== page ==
I find that after releasing a game, there is an adrenaline rush of fulfillment that makes me want to immediately release something else. It’s incredibly fun putting a game out into the world – watching people play it, seeing reviews come in, and even just absolving yourself of the responsibility to keep working on the thing. Just a few days after pushing the final(ish) patches for Bucket Detective, I began searching for my next project. I wanted to make another game, a bigger one, or so I thought. I made a bunch of paper prototypes and even built a digital one with a programmer friend of mine. It was a weird, experimental shooter, which you can see a screenshot of below.
I quickly realized, however, that I wasn’t ready to jump back into making games. There’s the ideal self and the self as you really are, and the divide is a killer. I needed time AWAY from making games, or at least away from my own games, so I decided not to pressure myself into working on anything I didn’t want to work on.
I’m in my final semester of a game design masters program, so lately a lot of my time has gone to that. I’ve been writing my thesis (a post-mortem analysis of Bucket Detective) and taking my final annoying required courses (professional legal skills, academic writing, Finnish, etc). On top of that I’ve been looking for jobs. I put together a portfolio of work done in the past few years which I felt was professionally presentable (this unfortunately left out a ton of student projects).
I’ve applied for a ton of level and mission design jobs and have had a few interviews and done some design tests. Luckily I’m employed full time making educational games until the end of October, so I have flexibility in finding a cool job. For the moment I’m looking for jobs in Finland, Sweden, and Los Angeles. I used to live in LA and currently live in Finland. If I don’t go back to the United States I’d like to stay in the Nordic region, because as far as I can tell, these countries are the future. Free education, free healthcare, huge tech industries, a big art scene, and everyone speaks English fluently. But I digress…
I had hoped Bucket Detective would make enough money that I could support myself, but that doesn’t seem to be happening. At first I was bummed, but I’m actually looking at it as a gift. Trying to make art and trying to make money… they just don’t mix. And after going through the process of Bucket Detective, I realized I’m actually not that interested to turn my personal projects into a source of income. I make things because I like to make them and I like the freedom to make whatever feels interesting to me in a given moment. If I were paying my bills with the games I make, that freedom would be diminished. Having a job, a guaranteed source of income, means that my projects will be a success even if they make no money. And luckily, it seems I’ll be working in games, albeit on other people’s games, so the work will still be interesting and allow me to deepen my craft. Maybe this is a way of deluding myself, but hey, constructive delusions are the secret to happiness.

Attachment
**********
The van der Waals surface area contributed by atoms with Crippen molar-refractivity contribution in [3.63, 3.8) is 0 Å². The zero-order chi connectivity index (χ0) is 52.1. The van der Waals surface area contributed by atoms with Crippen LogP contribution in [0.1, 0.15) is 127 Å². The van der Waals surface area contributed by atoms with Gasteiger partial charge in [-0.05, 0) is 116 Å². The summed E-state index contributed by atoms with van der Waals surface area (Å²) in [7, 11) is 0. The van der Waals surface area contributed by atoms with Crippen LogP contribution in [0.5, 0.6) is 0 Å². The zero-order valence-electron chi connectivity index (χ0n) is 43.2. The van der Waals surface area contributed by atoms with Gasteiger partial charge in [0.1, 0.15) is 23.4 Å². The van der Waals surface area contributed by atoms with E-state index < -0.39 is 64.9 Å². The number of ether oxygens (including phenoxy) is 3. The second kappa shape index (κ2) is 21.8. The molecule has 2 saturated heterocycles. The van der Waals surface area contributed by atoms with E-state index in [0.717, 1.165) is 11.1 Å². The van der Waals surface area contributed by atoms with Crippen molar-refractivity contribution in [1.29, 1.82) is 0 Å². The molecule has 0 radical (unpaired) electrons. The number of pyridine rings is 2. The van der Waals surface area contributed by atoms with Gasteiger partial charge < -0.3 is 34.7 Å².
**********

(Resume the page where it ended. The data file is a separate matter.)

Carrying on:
Lately, I’ve gotten back into writing. I sketched an outline for a feature film. I’ve written random bits of a novel and a few half-baked short stories. I also have a cool game I’ve done rough designs for – a game which I imagine will be the thing I make after I get over my game development burn out. For now I’m content to experiment and focus on making things for fun. No big projects. No commitments or expectations.
Oh, and Bucket Detective will be in competition at AMAZE Fest in Berlin. I’ve never been, but it’s supposed to be one of the best indie game festivals in the world. I’ll be going with a bunch of friends, as well as the character artist/animator on the game. We’ll have a booth to show the game, so if you’re in Berlin from April 26-29, come check it out! (http://amaze-berlin.de)